Last call. The party’s over, Colorado.
After just more than a century of essentially intemperate growth and
industrialization in Aurora, across the Front Range and all throughout
the West, we’re out of water.
Old timers and newcomers alike blame the worst drought in more than 1,200 years for the depletion of mega-reservoirs, such as lakes Mead and Powell.
But an abrupt end to the drought would not change the fact that tens of millions of people across arid states — including Colorado, Utah, Arizona, Nevada and California — behave as if they live in the rain-drenched South.
And that behavior, times a hundred or so million, now diverts more water from the region’s rivers, streams and aquifers than those sources can deliver.
This is not a new problem.
Despite decades of denial, a once distant crisis is now upon us.
And rather than immediately determine the scope of the problem and address it, rampant growth continues and behaviors don’t change, deepening the crisis or building a new one.
Aurora lawmakers wisely bucked the western-state trend of denialism and last month approved a measure essentially banning new homes from installing ornamental lawns planted with thirsty, cool-weather grass.
Aurora and Denver water officials estimate that about half of all water diverted from Colorado streams, rivers and aquifers to area homes and businesses is poured on ornamental lawns and landscaping.
Half of all our water is poured onto sustaining ornamental features that then require electric or fossil fuel energy to mow and in most cases also are covered in nitrogen fertilizers and pesticides that pollute our waterways for other downstream users.
A collaborative story this week by the Associated Press and Colorado Sun revealed that while Arizona, Utah and Nevada are among the top-ten fastest growing states, only Nevada restricts ornamental lawns statewide.
Along the Front Range, only large cities like Aurora, Denver and Colorado Springs have amassed large, diversified, multi-basin, renewable water sources with reservoir capacities to make their communities drought tolerant and able to accommodate some growth.
Yet communities like Greeley, Douglas County and unincorporated parts of Adams and Arapahoe counties continue to permit rapid housing growth based on relatively tentative water supplies or groundwater tapped into shrinking aquifers.
Don’t think this is just a downstream problem, affecting thirsty and irresponsible states like Arizona, California and Utah.
Most of California’s top-tier allotment of Colorado River water is poured onto millions of acres of farmland to produce food for most Colorado residents.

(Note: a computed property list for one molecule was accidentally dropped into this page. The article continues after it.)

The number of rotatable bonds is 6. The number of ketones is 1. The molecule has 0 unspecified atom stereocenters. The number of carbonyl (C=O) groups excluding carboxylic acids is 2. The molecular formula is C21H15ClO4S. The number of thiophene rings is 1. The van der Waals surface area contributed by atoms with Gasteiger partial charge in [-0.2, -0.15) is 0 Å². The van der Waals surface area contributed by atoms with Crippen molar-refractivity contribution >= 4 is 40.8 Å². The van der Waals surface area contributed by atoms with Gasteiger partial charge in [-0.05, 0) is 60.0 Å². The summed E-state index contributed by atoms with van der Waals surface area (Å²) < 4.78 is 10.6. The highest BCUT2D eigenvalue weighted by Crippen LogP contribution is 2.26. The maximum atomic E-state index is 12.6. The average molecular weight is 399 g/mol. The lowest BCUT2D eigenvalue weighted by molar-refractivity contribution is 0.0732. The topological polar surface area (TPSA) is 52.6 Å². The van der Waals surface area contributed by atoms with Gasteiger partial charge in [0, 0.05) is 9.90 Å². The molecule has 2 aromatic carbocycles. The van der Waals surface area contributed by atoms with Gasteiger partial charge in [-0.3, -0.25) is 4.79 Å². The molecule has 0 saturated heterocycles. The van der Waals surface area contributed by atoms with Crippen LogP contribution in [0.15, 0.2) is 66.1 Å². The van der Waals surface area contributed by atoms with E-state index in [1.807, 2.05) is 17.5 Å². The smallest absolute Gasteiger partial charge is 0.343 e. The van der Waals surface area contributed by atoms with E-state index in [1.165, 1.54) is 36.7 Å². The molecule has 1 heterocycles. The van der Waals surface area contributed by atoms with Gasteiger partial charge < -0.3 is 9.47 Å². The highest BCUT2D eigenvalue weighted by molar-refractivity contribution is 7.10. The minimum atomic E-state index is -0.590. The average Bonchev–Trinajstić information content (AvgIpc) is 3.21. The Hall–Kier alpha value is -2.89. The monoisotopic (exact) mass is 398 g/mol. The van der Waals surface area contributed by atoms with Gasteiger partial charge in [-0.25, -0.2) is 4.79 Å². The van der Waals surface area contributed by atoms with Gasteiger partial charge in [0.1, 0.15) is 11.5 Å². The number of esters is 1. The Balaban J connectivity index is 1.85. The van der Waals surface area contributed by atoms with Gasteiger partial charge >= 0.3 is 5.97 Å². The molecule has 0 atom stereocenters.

It would be hard to imagine courts or governments that would allow millions of homeowners in suburban Arizona or even Douglas County to have to abandon their waterless homes in droves while Denver and Aurora residents irrigated lush lawns and managed vast golf courses — created in virtual deserts.
Despite the federal government demanding that Colorado River basin states revisit the Colorado River Compact and hammer out a plan to address the crisis, they won’t.
Instead, California, Arizona and Nevada, states most negatively affected by the water crisis, recently refused to offer a mandated plan to address it.
On the national level, Congress must join the federal government now and intervene.
States that require communities allowing growth to acquire renewable water supplies, and refashion new and existing communities to accommodate our arid environs, should be rewarded with federal cash to make those changes.
Others must be penalized.
In Colorado, the governor and Legislature must address antiquated laws and practices that perpetuate behaviors that have led to the current crisis or actively push parts of the state toward new crises.
Neither Colorado nor its communities can successfully address the problem if, as a state and region, we don’t accurately understand it.
But no one needs to wait for meaningful data or assessment to know that bans on ornamental grasses, construction not requiring water-saving features and even programs to entice current homeowners and businesses to tear out water-wasting lawns are inevitable.
Those should start now.
Difficult but vital discussions, regionally and statewide, need to lead to policies regarding industries that use large quantities of water, especially those that don’t return it to the river basin systems.
And Colorado, in the next session, must address communities and municipalities encouraging growth without water supplies that will be reliable in a world where this drought may not end in the foreseeable future, and where available water from underground aquifers does.